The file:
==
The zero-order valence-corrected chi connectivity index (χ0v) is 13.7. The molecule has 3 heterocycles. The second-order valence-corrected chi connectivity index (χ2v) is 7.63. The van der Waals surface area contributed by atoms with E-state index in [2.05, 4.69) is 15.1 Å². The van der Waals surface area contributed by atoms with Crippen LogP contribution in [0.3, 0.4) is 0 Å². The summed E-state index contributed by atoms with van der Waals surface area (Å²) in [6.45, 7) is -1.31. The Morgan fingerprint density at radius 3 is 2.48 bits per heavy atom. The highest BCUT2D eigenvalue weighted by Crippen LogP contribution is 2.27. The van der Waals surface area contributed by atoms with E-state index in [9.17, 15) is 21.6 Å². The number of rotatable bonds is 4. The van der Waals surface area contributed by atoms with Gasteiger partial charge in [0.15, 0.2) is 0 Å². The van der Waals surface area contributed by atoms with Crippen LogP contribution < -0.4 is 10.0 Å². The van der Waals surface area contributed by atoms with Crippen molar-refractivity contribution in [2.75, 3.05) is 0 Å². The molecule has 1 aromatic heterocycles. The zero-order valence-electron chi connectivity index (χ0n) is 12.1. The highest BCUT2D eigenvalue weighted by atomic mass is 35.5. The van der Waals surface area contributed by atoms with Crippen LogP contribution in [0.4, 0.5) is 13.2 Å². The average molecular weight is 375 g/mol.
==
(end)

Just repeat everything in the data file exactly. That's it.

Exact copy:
The zero-order valence-corrected chi connectivity index (χ0v) is 13.7. The molecule has 3 heterocycles. The second-order valence-corrected chi connectivity index (χ2v) is 7.63. The van der Waals surface area contributed by atoms with E-state index in [2.05, 4.69) is 15.1 Å². The van der Waals surface area contributed by atoms with Crippen LogP contribution in [0.3, 0.4) is 0 Å². The summed E-state index contributed by atoms with van der Waals surface area (Å²) in [6.45, 7) is -1.31. The Morgan fingerprint density at radius 3 is 2.48 bits per heavy atom. The highest BCUT2D eigenvalue weighted by Crippen LogP contribution is 2.27. The van der Waals surface area contributed by atoms with E-state index in [9.17, 15) is 21.6 Å². The number of rotatable bonds is 4. The van der Waals surface area contributed by atoms with Gasteiger partial charge in [0.15, 0.2) is 0 Å². The van der Waals surface area contributed by atoms with Crippen LogP contribution < -0.4 is 10.0 Å². The van der Waals surface area contributed by atoms with Crippen molar-refractivity contribution in [2.75, 3.05) is 0 Å². The molecule has 1 aromatic heterocycles. The zero-order valence-electron chi connectivity index (χ0n) is 12.1. The highest BCUT2D eigenvalue weighted by atomic mass is 35.5. The van der Waals surface area contributed by atoms with Crippen LogP contribution in [0.4, 0.5) is 13.2 Å². The average molecular weight is 375 g/mol.